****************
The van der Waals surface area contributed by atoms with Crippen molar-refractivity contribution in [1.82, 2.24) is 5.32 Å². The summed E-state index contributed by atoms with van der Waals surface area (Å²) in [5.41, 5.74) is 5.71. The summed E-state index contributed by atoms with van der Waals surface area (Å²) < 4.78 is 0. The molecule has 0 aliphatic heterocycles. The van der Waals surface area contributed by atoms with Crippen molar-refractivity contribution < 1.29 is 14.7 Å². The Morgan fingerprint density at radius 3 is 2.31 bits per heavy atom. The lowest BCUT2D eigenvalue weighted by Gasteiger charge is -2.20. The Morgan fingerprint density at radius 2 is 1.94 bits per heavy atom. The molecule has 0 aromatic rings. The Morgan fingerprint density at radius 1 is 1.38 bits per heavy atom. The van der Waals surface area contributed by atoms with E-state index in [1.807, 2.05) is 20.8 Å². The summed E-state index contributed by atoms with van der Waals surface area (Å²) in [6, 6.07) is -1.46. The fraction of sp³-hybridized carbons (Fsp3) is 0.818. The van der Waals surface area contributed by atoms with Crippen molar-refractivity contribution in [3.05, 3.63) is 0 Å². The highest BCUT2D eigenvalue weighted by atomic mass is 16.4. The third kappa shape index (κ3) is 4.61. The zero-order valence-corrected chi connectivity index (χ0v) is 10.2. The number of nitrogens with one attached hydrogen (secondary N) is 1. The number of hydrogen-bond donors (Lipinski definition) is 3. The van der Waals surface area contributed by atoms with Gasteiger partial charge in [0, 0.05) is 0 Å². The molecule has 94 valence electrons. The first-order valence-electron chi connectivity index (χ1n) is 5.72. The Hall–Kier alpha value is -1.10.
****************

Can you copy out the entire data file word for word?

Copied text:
The van der Waals surface area contributed by atoms with Crippen molar-refractivity contribution in [1.82, 2.24) is 5.32 Å². The summed E-state index contributed by atoms with van der Waals surface area (Å²) in [5.41, 5.74) is 5.71. The summed E-state index contributed by atoms with van der Waals surface area (Å²) < 4.78 is 0. The molecule has 0 aliphatic heterocycles. The van der Waals surface area contributed by atoms with Crippen molar-refractivity contribution < 1.29 is 14.7 Å². The Morgan fingerprint density at radius 3 is 2.31 bits per heavy atom. The lowest BCUT2D eigenvalue weighted by Gasteiger charge is -2.20. The Morgan fingerprint density at radius 2 is 1.94 bits per heavy atom. The molecule has 0 aromatic rings. The Morgan fingerprint density at radius 1 is 1.38 bits per heavy atom. The van der Waals surface area contributed by atoms with E-state index in [1.807, 2.05) is 20.8 Å². The summed E-state index contributed by atoms with van der Waals surface area (Å²) in [6, 6.07) is -1.46. The fraction of sp³-hybridized carbons (Fsp3) is 0.818. The van der Waals surface area contributed by atoms with Crippen molar-refractivity contribution in [3.05, 3.63) is 0 Å². The highest BCUT2D eigenvalue weighted by atomic mass is 16.4. The third kappa shape index (κ3) is 4.61. The zero-order valence-corrected chi connectivity index (χ0v) is 10.2. The number of nitrogens with one attached hydrogen (secondary N) is 1. The number of hydrogen-bond donors (Lipinski definition) is 3. The van der Waals surface area contributed by atoms with Gasteiger partial charge in [0, 0.05) is 0 Å². The molecule has 94 valence electrons. The first-order valence-electron chi connectivity index (χ1n) is 5.72. The Hall–Kier alpha value is -1.10.